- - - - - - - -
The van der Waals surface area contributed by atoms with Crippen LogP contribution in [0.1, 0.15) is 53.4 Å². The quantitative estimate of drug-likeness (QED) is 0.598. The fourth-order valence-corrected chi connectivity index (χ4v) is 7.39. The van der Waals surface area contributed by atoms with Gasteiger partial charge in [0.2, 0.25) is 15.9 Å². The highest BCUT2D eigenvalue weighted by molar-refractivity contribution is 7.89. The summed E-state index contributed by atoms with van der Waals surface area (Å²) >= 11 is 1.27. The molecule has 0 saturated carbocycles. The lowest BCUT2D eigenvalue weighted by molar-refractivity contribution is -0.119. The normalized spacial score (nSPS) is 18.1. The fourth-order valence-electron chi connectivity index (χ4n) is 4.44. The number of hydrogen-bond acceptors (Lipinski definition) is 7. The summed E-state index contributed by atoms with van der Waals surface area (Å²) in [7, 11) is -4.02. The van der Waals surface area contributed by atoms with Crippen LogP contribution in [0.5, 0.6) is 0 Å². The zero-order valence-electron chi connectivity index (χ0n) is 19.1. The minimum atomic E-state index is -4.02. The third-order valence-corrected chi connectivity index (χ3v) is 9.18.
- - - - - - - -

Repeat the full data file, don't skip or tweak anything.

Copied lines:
The van der Waals surface area contributed by atoms with Crippen LogP contribution in [0.1, 0.15) is 53.4 Å². The quantitative estimate of drug-likeness (QED) is 0.598. The fourth-order valence-corrected chi connectivity index (χ4v) is 7.39. The van der Waals surface area contributed by atoms with Gasteiger partial charge in [0.2, 0.25) is 15.9 Å². The highest BCUT2D eigenvalue weighted by molar-refractivity contribution is 7.89. The summed E-state index contributed by atoms with van der Waals surface area (Å²) >= 11 is 1.27. The molecule has 0 saturated carbocycles. The lowest BCUT2D eigenvalue weighted by molar-refractivity contribution is -0.119. The normalized spacial score (nSPS) is 18.1. The fourth-order valence-electron chi connectivity index (χ4n) is 4.44. The number of hydrogen-bond acceptors (Lipinski definition) is 7. The summed E-state index contributed by atoms with van der Waals surface area (Å²) in [7, 11) is -4.02. The van der Waals surface area contributed by atoms with Crippen LogP contribution in [0.5, 0.6) is 0 Å². The zero-order valence-electron chi connectivity index (χ0n) is 19.1. The minimum atomic E-state index is -4.02. The third-order valence-corrected chi connectivity index (χ3v) is 9.18.